America's early policy is rather easy to understand. Simple economics offers a convincing reason why a country that is primarily an importer of copyrighted works might choose to leave foreign works unprotected. As Professor Goldstein puts it, "If Country A imports more literary and artistic works from Country B than it exports to Country B, it will be better off denying protection to works written by Country B's authors even if that means foregoing protection for its own writers in Country B."(14) Discrimination against foreign works can be explained as an attempt to build up a domestic copyright-based industry by allowing it to "free ride" on the efforts of others, and America's copyright policy was part of a larger strategy, designed (largely) by America's first Treasury Secretary, Alexander Hamilton, to promote the development of infant industries within the United States. Providing copyright protection for American authors only, it was felt, worked to the advantage of the growing American publishing industry; American publishers could, because of this provision, publish American versions of foreign (especially British) works at relatively low cost (since they were not obligated to pay royalties to the [foreign] authors when they did so). Much of the early history of international copyright throughout the West is consistent with this simple principle, as discrimination against foreigners was the rule, rather than the exception, in international copyright relations until the middle part of the nineteenth century.(15)

What accounts, then, for a shift away from copyright protectionism? This is, to be sure, an enormously complex question, and no one factor can possibly account for this dramatic worldwide trend. But one very significant factor, clearly, is that just as recognition of foreign copyrights is disadvantageous to countries that are importers of literary and artistic works (or any works protected by copyright -- now, of course, including computer software), so, too, should it be advantageous for those that are primarily exporters of such works. As countries move up the developmental ladder -- from importer to exporter of intellectual creations -- the ration of benefits to costs of recognizing the intellectual property rights of foreigners shifts. Exporting nations are happy, in effect, to offer the following deal to others: we will provide copyright protection for the works of your authors if you provide the reciprocal protection for our authors under your copyright law -- for we have more to gain from the protection that our authors can receive outside our borders than we have to lose by offering protection to foreigners.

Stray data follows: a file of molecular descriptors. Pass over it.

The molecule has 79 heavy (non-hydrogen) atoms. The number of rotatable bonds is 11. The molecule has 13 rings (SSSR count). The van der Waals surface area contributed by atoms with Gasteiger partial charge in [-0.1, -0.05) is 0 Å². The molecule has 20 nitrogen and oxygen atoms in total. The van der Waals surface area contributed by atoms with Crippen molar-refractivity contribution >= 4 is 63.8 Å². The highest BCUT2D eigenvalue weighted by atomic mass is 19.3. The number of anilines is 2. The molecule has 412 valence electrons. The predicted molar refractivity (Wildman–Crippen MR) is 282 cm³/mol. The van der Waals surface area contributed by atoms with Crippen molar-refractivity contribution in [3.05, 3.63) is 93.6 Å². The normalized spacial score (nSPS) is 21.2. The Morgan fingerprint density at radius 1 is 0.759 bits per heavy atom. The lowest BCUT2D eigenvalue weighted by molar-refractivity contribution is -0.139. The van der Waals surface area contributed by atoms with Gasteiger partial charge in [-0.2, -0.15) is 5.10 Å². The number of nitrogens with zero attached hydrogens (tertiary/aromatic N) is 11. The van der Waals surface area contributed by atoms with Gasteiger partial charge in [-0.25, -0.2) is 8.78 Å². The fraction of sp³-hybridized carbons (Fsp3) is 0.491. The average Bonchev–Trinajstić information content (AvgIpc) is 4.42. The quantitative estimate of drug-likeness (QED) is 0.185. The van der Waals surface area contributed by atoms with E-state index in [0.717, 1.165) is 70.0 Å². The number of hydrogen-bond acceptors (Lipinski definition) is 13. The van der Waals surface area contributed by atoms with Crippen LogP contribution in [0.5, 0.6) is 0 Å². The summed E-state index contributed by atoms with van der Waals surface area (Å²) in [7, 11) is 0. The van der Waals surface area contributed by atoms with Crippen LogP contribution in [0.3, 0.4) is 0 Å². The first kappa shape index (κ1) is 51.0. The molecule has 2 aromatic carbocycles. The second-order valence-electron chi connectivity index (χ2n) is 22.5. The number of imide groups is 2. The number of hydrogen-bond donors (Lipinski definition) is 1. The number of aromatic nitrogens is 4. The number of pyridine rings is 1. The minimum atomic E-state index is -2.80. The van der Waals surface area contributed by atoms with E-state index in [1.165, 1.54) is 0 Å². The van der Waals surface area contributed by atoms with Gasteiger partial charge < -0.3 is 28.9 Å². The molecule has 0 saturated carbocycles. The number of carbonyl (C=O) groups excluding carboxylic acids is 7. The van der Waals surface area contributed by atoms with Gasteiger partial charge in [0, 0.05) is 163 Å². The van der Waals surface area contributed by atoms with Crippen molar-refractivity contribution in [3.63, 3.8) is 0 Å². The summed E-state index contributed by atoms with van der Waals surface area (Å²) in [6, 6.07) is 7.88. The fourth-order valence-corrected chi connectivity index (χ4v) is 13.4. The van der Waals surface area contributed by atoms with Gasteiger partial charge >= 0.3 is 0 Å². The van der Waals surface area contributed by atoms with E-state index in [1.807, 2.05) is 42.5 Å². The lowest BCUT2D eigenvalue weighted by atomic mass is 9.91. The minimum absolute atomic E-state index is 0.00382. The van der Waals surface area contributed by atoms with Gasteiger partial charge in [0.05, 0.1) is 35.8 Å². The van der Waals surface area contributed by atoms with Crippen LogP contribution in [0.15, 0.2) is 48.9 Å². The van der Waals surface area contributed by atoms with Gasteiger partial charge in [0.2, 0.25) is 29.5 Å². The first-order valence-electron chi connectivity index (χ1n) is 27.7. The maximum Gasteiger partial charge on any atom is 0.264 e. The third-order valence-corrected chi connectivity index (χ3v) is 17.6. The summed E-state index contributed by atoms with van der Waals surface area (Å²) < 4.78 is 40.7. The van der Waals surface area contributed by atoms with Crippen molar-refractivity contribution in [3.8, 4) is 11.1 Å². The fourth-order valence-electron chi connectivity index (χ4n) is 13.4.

International copyright relations, then, should reflect this simple opposition between exporters (favoring reciprocal recognition of foreign copyrights) and importers (resisting such recognition). And, by and large, at least in the West, it does so. The first countries to begin agitating for the principles of "international copyright" were the two major exporters of literary property -- Great Britain and France.(16) These countries exerted intense diplomatic pressure on those countries that were denying copyright protection to foreigners (and where copyright "piracy" was rampant) -- in France's case, the most serious offender was neighboring Belgium, in Great Britain's it was the United States.(17) And this opposition certainly explains at least a fair bit of the current trade climate surrounding intellectual property matters, whereby the intellectual property exporters demand, and the importers resist, demands for recognition and enforcement of foreign copyrights on a consistent basis.(18)

But this is not the full story; there are more subtle and complex forces at work as well. Recognition of foreign intellectual property rights is not simply a response to increasing exports of intellectual property, it may help to bring about that change from importer to exporter status.

The American experience during those crucial 100 years between the first Copyright Act and the International Copyright Act is instructive. The protectionist provision of the U.S. Copyright Act was relatively uncontroversial for the first 40 years or so, as the publishing industry grew (at least partially due to these protections). Public debate over the question of recognition of foreign copyright began in earnest in 1837, when the first formal proposal to recognize international copyright and to remove the discrimination against foreign authors was made by Senator Henry Clay -- one of America's most influential Congressmen and a future Presidential candidate -- in the much-publicized "Clay Report." Clay argued that American interests were harmed, not benefitted, by the absence of recognition for foreign copyrights. Whatever benefits American publishers might be reaping by virtue of the ability to reprint foreign works at low cost was offset, Clay argued, by the benefits that American authors would reap by an extension of copyright to the works of foreigners.(19)

It sounds like a paradox: why would American authors gain if copyright protection was extended to the works of their counterparts -- their competitors -- in other countries? The answer is two-fold. First, American authors were finding that their books, which were protected by copyright in the United States, were hard-pressed to compete with inexpensive editions of foreign works. As the international law scholar Max Kampelman put it, who would pay one dollar for the work of American authors such as Herman Melville or Nathaniel Hawthorne when they could get the latest novel by Dickens or Trollope for one-half that price or less?